The Internet of Things (IoT) refers to the physical devices around the world, collecting and sharing data, via the internet. For example, things like cell phones, a lightbulb that’s turned on via a cell phone app, or even a Nest thermostat in your home. What was once isolated is now exponentially bigger and better connected. This has also greatly increased the attack surface which correlates to ransomware becoming a $6 trillion industry.
This week’s Reimagining Cyber podcast episode, “IoT, Not Just Alphabet Soup,” with guest Kate Scarcella, Chief Security Architect with CyberRes, goes into a deep-dive into IoT, the ramifications of the field’s exponential growth, why securing it is critical, and how Operational Technology (OT) is different.
Wild Wild West
The vast growth and expansion of IoT devices has us living in the Wild Wild West, says Scarcella.
“While there are a few legislative initiatives that would help us to identify IoT vulnerabilities and threats, we're basically living in what I call the Wild Wild West. It's not unusual in building access control networks known as BACnet to find no authentication,” Scarcella says.
Protecting IoT devices is critically important because things like smarter buildings are building Smarter Cities, and all you need is one access point. Traditional security controls are not thought of through the IoT lens.
“Oftentimes, with IoT, no password authentication is needed. And information, if it is provided, is in clear text,” Scarcella explains.
As IoT evolves, the security controls need to, too.
Riding the wave of securing IoT Devices
“IoT is literally like a tidal wave,” Scarcella says. In order to “ride the wave” shifting from traditional security controls will be key. Starting with an agent like the Endpoint Detection Response we have on our laptops is a step in the right direction. Going one step more, and adding Artificial Intelligence (AI) and Machine Learning (ML) is even better.
“We really need to embrace Artificial Intelligence and Machine Learning. We cannot just have an agent on an IoT device without AI and Ml,” Scarcella says.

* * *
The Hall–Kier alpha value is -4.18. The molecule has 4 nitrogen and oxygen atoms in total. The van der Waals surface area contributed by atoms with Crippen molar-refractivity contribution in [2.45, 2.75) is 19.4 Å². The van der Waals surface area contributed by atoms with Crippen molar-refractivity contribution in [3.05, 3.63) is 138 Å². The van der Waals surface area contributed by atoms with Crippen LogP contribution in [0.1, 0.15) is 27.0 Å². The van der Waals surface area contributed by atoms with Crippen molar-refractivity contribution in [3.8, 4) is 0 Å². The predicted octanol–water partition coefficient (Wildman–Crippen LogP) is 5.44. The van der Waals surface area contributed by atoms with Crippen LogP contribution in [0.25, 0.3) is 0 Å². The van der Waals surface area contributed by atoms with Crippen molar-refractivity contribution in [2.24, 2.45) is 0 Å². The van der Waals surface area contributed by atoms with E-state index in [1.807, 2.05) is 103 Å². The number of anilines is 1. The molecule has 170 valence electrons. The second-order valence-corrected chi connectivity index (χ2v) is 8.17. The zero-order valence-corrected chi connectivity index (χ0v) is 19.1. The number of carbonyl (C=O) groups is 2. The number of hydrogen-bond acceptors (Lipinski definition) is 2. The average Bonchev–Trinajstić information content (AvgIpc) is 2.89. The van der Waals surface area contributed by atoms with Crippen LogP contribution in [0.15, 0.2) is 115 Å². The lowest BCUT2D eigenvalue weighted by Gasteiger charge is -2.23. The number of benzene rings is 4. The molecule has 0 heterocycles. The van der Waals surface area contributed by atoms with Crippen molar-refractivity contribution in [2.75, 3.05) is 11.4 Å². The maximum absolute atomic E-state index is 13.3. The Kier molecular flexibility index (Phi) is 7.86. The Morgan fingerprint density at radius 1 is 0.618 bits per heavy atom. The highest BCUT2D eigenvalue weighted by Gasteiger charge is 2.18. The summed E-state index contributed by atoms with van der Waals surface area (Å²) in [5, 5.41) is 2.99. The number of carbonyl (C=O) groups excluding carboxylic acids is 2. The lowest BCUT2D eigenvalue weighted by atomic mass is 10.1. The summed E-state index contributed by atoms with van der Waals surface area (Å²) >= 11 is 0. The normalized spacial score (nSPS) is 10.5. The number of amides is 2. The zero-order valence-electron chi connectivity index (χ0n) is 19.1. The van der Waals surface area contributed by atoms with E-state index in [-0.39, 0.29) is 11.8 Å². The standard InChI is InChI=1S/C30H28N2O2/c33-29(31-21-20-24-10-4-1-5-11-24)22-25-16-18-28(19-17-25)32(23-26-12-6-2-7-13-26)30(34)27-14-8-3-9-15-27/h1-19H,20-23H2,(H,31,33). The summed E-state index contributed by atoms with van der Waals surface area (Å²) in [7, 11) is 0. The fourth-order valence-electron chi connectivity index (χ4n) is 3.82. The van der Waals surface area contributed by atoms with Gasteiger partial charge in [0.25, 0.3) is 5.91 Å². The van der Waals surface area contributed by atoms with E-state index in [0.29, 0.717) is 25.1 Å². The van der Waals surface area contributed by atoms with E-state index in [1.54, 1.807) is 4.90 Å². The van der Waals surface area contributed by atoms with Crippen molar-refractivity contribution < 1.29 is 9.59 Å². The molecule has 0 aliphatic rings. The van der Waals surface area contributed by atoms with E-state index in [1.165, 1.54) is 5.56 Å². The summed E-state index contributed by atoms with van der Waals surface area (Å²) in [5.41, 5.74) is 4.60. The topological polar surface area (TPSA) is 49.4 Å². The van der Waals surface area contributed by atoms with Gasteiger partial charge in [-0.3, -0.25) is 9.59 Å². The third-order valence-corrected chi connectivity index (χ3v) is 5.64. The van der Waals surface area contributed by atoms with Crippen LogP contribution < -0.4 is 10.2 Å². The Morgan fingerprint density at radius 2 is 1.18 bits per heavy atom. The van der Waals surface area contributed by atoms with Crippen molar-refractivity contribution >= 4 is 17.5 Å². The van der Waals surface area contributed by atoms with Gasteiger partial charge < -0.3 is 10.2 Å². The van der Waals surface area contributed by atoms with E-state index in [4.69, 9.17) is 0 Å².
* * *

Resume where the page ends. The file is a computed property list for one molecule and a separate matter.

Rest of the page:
By using an agent coupled with AI and ML, a strong security infrastructure will be built. With the amount of data being run and devices being used (over 14 billion, says Scarcella), stronger parameters are needed.
OT vs. IoT
When we think of traditional IT, we think of confidentiality, integrity, and availability. With OT, we reverse the thought process, says Scarcella. First, we have to make sure the devices are available and the valves are always working, she explains.
“So, as an example, we have valves that can open and close the amount of, you know, chlorine in the water. And everything is very, very exact. And if anything should go wrong, then, as we have seen with some incidents recently, it really does impact us.”
OT is based on availability, then integrity, and lastly, confidentiality. This can be challenging as those responsible for OT don’t always see eye-to-eye with those in IT (responsible for IoT).
By evolving how you protect your OT and IoT, you’ll be better prepared against attacks and be more cyber resilient as an organization.
How are you securing your IoT devices? Share in the comments below!
CyberRes is a Micro Focus line of business focused on helping companies protect, detect, and evolve their security framework and helping organizations become more cyber resilient. To learn more, visit CyberRes.com.